Sydney crew to join international aid flotilla to Gaza 16Jun11 June 17, 2011

Alternative Media Group -  16 June 2011

In 2008 Sydney youth worker Michael Coleman travelled to the occupied West Bank to run a music production workshop for school-aged Palestinian kids from refugee camps around Nablus.

The vibrant and hospitable Palestinian people and their lust for life in the face of such violent oppression amazed him.

“The kids all get educated, they all go to university if they can, though their job opportunities are incredibly limited unless they want to leave the territories,” Michael said.

Next week Michael will return to occupied Palestine by sea, as part of an international peace flotilla attempting to deliver aid and break Israel’s siege of the Gaza Strip.

Three human rights activists from Sydney and one from WA are the Australian delegation to the next Freedom Flotilla named ‘Stay Human’.

Sydney Jews Against the Occupation founder Vivienne Porzsolt and former NSW Greens MLC Sylvia Hale will also join with 1000 activists from almost 40 other countries.

The activists know they face danger, as Israel has not baulked at killing international solidarity activists in the past. Michael also knows he will not get a visa to visit friends in the West Bank.

In that sense he is in the same boat as 4.7 million Palestinian refugees worldwide.

A year has passed since Israeli paratroopers killed nine Turkish peace activists on the Freedom Flotilla that was trying to break the siege of Gaza and deliver humanitarian aid to the Palestinian people.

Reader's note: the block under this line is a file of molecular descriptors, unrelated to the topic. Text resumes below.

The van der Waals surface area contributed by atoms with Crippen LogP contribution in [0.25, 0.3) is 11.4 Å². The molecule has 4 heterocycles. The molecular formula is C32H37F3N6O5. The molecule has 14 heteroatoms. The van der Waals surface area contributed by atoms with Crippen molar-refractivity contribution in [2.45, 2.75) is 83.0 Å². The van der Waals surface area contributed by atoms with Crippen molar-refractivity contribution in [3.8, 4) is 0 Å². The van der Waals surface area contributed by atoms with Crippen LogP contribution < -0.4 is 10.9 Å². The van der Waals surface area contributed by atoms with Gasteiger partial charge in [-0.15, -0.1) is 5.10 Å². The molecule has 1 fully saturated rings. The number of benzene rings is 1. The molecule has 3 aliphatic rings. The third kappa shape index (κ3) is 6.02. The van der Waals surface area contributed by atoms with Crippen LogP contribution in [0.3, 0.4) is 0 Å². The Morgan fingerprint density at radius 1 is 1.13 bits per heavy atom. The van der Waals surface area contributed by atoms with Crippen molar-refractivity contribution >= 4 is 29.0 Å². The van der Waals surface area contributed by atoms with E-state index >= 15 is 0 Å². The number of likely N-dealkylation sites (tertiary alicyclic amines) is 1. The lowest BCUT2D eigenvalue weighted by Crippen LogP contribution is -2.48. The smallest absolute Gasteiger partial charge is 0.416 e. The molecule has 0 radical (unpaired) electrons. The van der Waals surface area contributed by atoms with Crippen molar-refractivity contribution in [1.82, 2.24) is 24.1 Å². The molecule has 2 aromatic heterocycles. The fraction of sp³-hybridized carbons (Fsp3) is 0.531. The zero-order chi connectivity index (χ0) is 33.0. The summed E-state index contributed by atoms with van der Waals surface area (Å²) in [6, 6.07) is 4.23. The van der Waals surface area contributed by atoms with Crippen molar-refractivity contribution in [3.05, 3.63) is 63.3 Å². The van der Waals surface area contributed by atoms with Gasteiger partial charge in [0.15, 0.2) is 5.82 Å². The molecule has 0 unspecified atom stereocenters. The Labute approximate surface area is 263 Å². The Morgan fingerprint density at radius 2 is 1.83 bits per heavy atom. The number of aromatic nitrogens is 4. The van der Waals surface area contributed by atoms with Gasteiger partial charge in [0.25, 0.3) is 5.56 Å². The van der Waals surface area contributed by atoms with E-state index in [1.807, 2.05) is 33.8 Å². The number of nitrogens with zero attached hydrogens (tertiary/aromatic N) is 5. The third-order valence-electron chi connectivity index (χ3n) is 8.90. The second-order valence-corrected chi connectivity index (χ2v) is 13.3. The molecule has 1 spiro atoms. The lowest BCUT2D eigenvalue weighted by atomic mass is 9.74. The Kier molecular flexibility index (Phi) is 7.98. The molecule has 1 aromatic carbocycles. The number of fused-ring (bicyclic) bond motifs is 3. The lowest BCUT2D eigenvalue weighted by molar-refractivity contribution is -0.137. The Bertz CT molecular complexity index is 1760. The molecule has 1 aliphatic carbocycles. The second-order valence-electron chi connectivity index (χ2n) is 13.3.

As governments failed to hold Israel to account, the atrocity committed against unarmed people in international waters has served to mobilise others around the world to join the struggle for Palestinian freedom.

While much has been made in recent days of Egypt’s new post-revolution Government opening the Rafah Crossing with Gaza, heavy restrictions remain in place.

Israel controls Gaza’s sea and air borders and denies travel through Israel to the West Bank. Men aged 18 to 40 are not allowed free movement to Egypt and importations of many basic goods and building materials are still blocked.

Michael points out the economy in the West Bank and Gaza has been slowly strangled since the occupation started in 1967

“Gaza was the economic centre of the territories and over the last five years the blockade has resulted in 80 per cent of Gazans relying on the UN for basic needs such as food, shelter and medical care. Imagine that being in Sydney?” Michael said.

“It is encouraging that the Rafah Crossing is opened but by itself that will not restore normal life to Gaza, and that’s what we are trying to achieve.

“The Palestinian people have human rights like everyone else in the world that need to be respected. A life is a life no matter which side of the separation wall it lives on.”

Aside from the unconditional support Israel receives from the United States, Michael believes the mainstream media has a lot to answer for in its depiction of the conflict.

“There’s a whole lot more non-violent resistance going on that is never reported,” Michael said.

“The first Intifada wasn’t until 1987, and it did start peacefully. The refugees happened in 1948, so that’s 39 years of non-violence waiting on government institutions to do something. I look on the Palestinians as incredibly peaceful people.”

“Every rocket that flies across the border is reported in great detail, but every time Israel incurs into Gaza and kidnaps people, it goes completely unreported, yet that happens on a daily basis.”


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